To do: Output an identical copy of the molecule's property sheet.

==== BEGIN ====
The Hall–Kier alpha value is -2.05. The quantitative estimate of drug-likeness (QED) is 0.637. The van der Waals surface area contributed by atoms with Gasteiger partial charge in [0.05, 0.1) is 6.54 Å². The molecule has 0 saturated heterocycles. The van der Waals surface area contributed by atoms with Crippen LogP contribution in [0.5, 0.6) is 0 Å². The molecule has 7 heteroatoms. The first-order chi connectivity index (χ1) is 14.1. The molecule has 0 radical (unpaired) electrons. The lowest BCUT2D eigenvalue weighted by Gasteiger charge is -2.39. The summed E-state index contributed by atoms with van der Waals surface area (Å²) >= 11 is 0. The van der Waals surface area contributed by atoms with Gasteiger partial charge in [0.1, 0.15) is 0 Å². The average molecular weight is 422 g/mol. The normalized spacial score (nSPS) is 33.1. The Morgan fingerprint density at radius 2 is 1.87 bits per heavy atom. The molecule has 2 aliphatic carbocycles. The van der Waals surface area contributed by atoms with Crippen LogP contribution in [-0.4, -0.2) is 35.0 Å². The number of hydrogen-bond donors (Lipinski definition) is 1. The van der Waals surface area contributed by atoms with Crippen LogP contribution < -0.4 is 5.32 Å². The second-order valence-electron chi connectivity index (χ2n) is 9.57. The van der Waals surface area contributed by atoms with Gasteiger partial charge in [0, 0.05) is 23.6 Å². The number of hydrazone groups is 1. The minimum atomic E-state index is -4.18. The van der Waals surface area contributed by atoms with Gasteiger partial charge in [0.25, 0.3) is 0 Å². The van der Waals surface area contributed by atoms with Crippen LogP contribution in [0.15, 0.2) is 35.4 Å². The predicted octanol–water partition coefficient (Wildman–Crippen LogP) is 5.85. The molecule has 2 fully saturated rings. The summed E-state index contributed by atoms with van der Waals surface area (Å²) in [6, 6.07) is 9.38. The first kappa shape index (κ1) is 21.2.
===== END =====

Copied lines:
The Hall–Kier alpha value is -2.05. The quantitative estimate of drug-likeness (QED) is 0.637. The van der Waals surface area contributed by atoms with Gasteiger partial charge in [0.05, 0.1) is 6.54 Å². The molecule has 0 saturated heterocycles. The van der Waals surface area contributed by atoms with Crippen LogP contribution in [0.5, 0.6) is 0 Å². The molecule has 7 heteroatoms. The first-order chi connectivity index (χ1) is 14.1. The molecule has 0 radical (unpaired) electrons. The lowest BCUT2D eigenvalue weighted by Gasteiger charge is -2.39. The summed E-state index contributed by atoms with van der Waals surface area (Å²) >= 11 is 0. The van der Waals surface area contributed by atoms with Gasteiger partial charge in [0.1, 0.15) is 0 Å². The average molecular weight is 422 g/mol. The normalized spacial score (nSPS) is 33.1. The Morgan fingerprint density at radius 2 is 1.87 bits per heavy atom. The molecule has 2 aliphatic carbocycles. The van der Waals surface area contributed by atoms with Crippen LogP contribution in [-0.4, -0.2) is 35.0 Å². The number of hydrogen-bond donors (Lipinski definition) is 1. The van der Waals surface area contributed by atoms with Crippen LogP contribution < -0.4 is 5.32 Å². The second-order valence-electron chi connectivity index (χ2n) is 9.57. The van der Waals surface area contributed by atoms with Gasteiger partial charge in [0, 0.05) is 23.6 Å². The number of hydrazone groups is 1. The minimum atomic E-state index is -4.18. The van der Waals surface area contributed by atoms with Gasteiger partial charge in [0.25, 0.3) is 0 Å². The van der Waals surface area contributed by atoms with Crippen LogP contribution in [0.15, 0.2) is 35.4 Å². The predicted octanol–water partition coefficient (Wildman–Crippen LogP) is 5.85. The molecule has 2 fully saturated rings. The summed E-state index contributed by atoms with van der Waals surface area (Å²) in [6, 6.07) is 9.38. The first kappa shape index (κ1) is 21.2.